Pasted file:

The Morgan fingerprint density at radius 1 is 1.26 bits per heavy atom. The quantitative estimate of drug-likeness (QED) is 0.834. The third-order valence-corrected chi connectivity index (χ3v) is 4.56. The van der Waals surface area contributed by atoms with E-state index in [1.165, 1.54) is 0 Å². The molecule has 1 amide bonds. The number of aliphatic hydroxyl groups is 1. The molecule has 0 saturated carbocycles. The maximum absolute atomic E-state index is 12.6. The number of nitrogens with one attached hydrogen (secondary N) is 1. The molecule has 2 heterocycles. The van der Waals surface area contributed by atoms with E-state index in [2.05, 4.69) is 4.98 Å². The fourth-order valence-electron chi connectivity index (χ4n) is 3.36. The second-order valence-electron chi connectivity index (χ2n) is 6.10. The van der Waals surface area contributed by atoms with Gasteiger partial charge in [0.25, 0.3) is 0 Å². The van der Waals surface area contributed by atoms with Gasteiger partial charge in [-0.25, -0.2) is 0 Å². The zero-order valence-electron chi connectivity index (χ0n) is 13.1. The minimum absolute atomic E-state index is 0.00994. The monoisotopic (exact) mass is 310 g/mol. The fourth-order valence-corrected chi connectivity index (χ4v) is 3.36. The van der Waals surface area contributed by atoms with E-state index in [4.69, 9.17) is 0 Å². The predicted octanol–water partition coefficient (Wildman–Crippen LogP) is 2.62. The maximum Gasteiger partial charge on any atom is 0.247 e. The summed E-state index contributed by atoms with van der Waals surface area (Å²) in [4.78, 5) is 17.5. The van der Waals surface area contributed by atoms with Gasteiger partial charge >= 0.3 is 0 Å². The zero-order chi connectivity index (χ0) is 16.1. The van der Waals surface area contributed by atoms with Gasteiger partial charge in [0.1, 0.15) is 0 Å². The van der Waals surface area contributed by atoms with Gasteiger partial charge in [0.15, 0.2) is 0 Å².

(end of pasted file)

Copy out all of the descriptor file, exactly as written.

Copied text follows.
The Morgan fingerprint density at radius 1 is 1.26 bits per heavy atom. The quantitative estimate of drug-likeness (QED) is 0.834. The third-order valence-corrected chi connectivity index (χ3v) is 4.56. The van der Waals surface area contributed by atoms with E-state index in [1.165, 1.54) is 0 Å². The molecule has 1 amide bonds. The number of aliphatic hydroxyl groups is 1. The molecule has 0 saturated carbocycles. The maximum absolute atomic E-state index is 12.6. The number of nitrogens with one attached hydrogen (secondary N) is 1. The molecule has 2 heterocycles. The van der Waals surface area contributed by atoms with E-state index in [2.05, 4.69) is 4.98 Å². The fourth-order valence-electron chi connectivity index (χ4n) is 3.36. The second-order valence-electron chi connectivity index (χ2n) is 6.10. The van der Waals surface area contributed by atoms with Gasteiger partial charge in [0.25, 0.3) is 0 Å². The van der Waals surface area contributed by atoms with Gasteiger partial charge in [-0.25, -0.2) is 0 Å². The zero-order valence-electron chi connectivity index (χ0n) is 13.1. The minimum absolute atomic E-state index is 0.00994. The monoisotopic (exact) mass is 310 g/mol. The fourth-order valence-corrected chi connectivity index (χ4v) is 3.36. The van der Waals surface area contributed by atoms with E-state index in [4.69, 9.17) is 0 Å². The predicted octanol–water partition coefficient (Wildman–Crippen LogP) is 2.62. The maximum Gasteiger partial charge on any atom is 0.247 e. The summed E-state index contributed by atoms with van der Waals surface area (Å²) in [4.78, 5) is 17.5. The van der Waals surface area contributed by atoms with Gasteiger partial charge >= 0.3 is 0 Å². The zero-order chi connectivity index (χ0) is 16.1. The van der Waals surface area contributed by atoms with Gasteiger partial charge in [0.1, 0.15) is 0 Å². The van der Waals surface area contributed by atoms with Gasteiger partial charge in [0.15, 0.2) is 0 Å².